Did you know that the TSP has a social scientist on their staff who uses behavioral science – a mix of psychology, behavioral economics, and neuroscience – to understand individual decision-making in the real world? For example, Elizabeth Perry, chief scientific advisor, and her team reached out to roughly 10,000 federal employees who were in the lower 20% of salary for their payroll system and contributing 3% of their salary to TSP – below the full-match threshold of 5%. The team sent three versions of an email message, with a goal to help people increase their contributions. A fourth group received no email at that time. All emails pointed out the benefits of getting the match and provided clear action steps that participants could take to make a change, if desired. The first group’s message stated that for someone earning $50,000 a year, 5% is about $7 a day and could lead to thousands of dollars in matching each year. The second group’s message stated that more than 80% of federal employees contribute enough to get the full match. The third group’s message included the phrase, “don’t leave free money on the table.” After three months, contributions from groups one through three were significantly higher than the fourth group that did not receive an email. It was unclear which of the three approaches was most successful, though the “dollars per day” message appeared to be leading. The average increase was about $80 per month, resulting in roughly an additional $40,000 if that amount is maintained through age 65 (based on median ages).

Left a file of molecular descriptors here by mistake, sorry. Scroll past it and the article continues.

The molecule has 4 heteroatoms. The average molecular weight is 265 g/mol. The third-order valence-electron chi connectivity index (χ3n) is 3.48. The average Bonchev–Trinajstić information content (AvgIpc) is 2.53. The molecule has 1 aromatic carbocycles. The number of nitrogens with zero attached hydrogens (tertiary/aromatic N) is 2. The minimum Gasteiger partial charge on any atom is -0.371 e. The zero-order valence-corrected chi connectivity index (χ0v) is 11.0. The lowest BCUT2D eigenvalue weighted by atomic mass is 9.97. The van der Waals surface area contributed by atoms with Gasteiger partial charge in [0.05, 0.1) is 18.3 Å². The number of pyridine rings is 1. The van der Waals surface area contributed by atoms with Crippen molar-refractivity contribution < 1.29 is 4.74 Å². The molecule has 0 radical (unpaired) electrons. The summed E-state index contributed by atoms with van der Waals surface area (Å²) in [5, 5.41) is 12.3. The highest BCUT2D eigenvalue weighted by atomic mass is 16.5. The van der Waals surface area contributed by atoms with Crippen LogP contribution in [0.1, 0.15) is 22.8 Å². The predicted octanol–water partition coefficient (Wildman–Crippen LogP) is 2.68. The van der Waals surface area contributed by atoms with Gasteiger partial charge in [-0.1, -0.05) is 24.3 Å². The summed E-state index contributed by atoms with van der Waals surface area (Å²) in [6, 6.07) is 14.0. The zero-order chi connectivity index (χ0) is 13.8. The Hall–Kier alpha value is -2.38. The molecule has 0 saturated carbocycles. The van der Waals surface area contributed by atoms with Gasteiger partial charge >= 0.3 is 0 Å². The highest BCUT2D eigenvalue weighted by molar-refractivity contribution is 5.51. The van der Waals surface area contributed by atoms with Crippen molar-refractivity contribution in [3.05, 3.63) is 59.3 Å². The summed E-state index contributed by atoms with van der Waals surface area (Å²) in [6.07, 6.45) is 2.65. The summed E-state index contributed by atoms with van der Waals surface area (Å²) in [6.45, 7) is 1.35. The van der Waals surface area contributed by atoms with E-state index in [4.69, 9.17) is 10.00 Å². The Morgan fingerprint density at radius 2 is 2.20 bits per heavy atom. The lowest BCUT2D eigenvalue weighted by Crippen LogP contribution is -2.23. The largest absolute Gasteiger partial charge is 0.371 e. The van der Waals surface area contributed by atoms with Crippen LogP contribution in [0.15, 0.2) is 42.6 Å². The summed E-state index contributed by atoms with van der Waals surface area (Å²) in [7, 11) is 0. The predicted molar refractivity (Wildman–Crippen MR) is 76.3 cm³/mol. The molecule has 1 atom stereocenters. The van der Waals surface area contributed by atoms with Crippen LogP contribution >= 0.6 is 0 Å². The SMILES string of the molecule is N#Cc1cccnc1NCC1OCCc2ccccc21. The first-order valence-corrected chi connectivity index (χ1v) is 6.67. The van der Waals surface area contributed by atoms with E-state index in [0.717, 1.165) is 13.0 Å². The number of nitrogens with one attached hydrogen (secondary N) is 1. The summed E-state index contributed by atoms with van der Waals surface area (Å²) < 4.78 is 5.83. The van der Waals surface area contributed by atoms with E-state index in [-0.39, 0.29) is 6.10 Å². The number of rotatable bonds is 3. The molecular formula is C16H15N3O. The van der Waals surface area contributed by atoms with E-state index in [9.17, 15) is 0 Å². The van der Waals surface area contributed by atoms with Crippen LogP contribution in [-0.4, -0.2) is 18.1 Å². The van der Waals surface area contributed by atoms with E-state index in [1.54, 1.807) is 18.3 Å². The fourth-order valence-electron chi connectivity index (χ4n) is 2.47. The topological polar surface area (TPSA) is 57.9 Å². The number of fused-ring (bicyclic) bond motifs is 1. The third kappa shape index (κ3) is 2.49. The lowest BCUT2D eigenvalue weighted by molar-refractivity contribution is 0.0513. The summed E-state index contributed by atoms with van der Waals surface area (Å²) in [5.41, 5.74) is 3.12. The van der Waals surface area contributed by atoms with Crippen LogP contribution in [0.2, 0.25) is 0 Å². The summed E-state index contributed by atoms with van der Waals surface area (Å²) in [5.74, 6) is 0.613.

Did you know that at the end of November, the TSP held $814,000,000,000? Yes, that’s $814 billion! Of that total, $324.4 billion was invested in the C Fund which represents close to 40%t of the total amount in the TSP.  The next most popular fund is the G Fund which had a balance of $294.1 billion as of the same date, representing 36.1% of the total. The remaining allocations were 3.9% in the F Fund, 11.1% in the S Fund, and 9% in the I Fund. This includes the amounts in the L Funds. The L Funds make up 24.2% of the total TSP investment holding $196.7 billion of the $814.5 billion in the TSP.